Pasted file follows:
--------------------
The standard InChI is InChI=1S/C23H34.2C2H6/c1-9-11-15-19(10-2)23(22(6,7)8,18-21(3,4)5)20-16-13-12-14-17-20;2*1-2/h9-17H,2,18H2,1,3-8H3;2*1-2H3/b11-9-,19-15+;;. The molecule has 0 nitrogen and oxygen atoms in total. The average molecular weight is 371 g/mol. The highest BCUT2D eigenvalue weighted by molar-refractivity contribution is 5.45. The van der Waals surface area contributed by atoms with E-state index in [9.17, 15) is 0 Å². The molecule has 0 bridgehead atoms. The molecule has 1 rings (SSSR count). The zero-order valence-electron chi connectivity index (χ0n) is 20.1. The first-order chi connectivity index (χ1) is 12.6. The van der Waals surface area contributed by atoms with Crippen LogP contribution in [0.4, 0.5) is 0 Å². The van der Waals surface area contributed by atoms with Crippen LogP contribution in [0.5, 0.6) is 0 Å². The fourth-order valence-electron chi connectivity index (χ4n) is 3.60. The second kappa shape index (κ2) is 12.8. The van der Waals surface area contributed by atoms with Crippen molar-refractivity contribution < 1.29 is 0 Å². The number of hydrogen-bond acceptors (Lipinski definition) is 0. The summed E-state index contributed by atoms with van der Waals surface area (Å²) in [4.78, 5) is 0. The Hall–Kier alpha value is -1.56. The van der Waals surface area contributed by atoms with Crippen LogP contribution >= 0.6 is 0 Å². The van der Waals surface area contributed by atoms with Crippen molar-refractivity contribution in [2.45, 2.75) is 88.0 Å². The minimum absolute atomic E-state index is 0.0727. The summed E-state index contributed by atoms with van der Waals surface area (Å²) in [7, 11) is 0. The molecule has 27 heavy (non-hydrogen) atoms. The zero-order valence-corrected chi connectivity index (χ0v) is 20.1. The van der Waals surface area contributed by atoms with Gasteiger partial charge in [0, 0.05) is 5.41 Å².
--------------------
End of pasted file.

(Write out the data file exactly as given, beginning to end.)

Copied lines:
The standard InChI is InChI=1S/C23H34.2C2H6/c1-9-11-15-19(10-2)23(22(6,7)8,18-21(3,4)5)20-16-13-12-14-17-20;2*1-2/h9-17H,2,18H2,1,3-8H3;2*1-2H3/b11-9-,19-15+;;. The molecule has 0 nitrogen and oxygen atoms in total. The average molecular weight is 371 g/mol. The highest BCUT2D eigenvalue weighted by molar-refractivity contribution is 5.45. The van der Waals surface area contributed by atoms with E-state index in [9.17, 15) is 0 Å². The molecule has 0 bridgehead atoms. The molecule has 1 rings (SSSR count). The zero-order valence-electron chi connectivity index (χ0n) is 20.1. The first-order chi connectivity index (χ1) is 12.6. The van der Waals surface area contributed by atoms with Crippen LogP contribution in [0.4, 0.5) is 0 Å². The van der Waals surface area contributed by atoms with Crippen LogP contribution in [0.5, 0.6) is 0 Å². The fourth-order valence-electron chi connectivity index (χ4n) is 3.60. The second kappa shape index (κ2) is 12.8. The van der Waals surface area contributed by atoms with Crippen molar-refractivity contribution < 1.29 is 0 Å². The number of hydrogen-bond acceptors (Lipinski definition) is 0. The summed E-state index contributed by atoms with van der Waals surface area (Å²) in [4.78, 5) is 0. The Hall–Kier alpha value is -1.56. The van der Waals surface area contributed by atoms with Crippen LogP contribution >= 0.6 is 0 Å². The van der Waals surface area contributed by atoms with Crippen molar-refractivity contribution in [2.45, 2.75) is 88.0 Å². The minimum absolute atomic E-state index is 0.0727. The summed E-state index contributed by atoms with van der Waals surface area (Å²) in [7, 11) is 0. The molecule has 27 heavy (non-hydrogen) atoms. The zero-order valence-corrected chi connectivity index (χ0v) is 20.1. The van der Waals surface area contributed by atoms with Gasteiger partial charge in [0, 0.05) is 5.41 Å².